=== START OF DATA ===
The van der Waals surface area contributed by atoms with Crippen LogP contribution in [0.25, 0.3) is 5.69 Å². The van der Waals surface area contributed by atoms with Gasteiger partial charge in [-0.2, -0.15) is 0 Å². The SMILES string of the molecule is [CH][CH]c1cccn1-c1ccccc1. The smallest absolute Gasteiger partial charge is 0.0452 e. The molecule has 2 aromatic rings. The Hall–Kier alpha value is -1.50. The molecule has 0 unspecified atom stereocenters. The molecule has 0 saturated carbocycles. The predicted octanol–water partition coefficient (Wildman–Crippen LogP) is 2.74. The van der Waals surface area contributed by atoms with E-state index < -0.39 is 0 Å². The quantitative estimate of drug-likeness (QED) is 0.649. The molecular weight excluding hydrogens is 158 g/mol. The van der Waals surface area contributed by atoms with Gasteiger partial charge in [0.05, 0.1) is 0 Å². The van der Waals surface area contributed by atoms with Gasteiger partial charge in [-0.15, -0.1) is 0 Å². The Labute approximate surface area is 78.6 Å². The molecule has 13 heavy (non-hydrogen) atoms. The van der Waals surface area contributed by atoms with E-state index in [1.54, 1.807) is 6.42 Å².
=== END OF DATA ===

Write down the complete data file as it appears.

The van der Waals surface area contributed by atoms with Crippen LogP contribution in [0.25, 0.3) is 5.69 Å². The van der Waals surface area contributed by atoms with Gasteiger partial charge in [-0.2, -0.15) is 0 Å². The SMILES string of the molecule is [CH][CH]c1cccn1-c1ccccc1. The smallest absolute Gasteiger partial charge is 0.0452 e. The molecule has 2 aromatic rings. The Hall–Kier alpha value is -1.50. The molecule has 0 unspecified atom stereocenters. The molecule has 0 saturated carbocycles. The predicted octanol–water partition coefficient (Wildman–Crippen LogP) is 2.74. The van der Waals surface area contributed by atoms with E-state index < -0.39 is 0 Å². The quantitative estimate of drug-likeness (QED) is 0.649. The molecular weight excluding hydrogens is 158 g/mol. The van der Waals surface area contributed by atoms with Gasteiger partial charge in [0.05, 0.1) is 0 Å². The van der Waals surface area contributed by atoms with Gasteiger partial charge in [-0.15, -0.1) is 0 Å². The Labute approximate surface area is 78.6 Å². The molecule has 13 heavy (non-hydrogen) atoms. The van der Waals surface area contributed by atoms with E-state index in [1.54, 1.807) is 6.42 Å².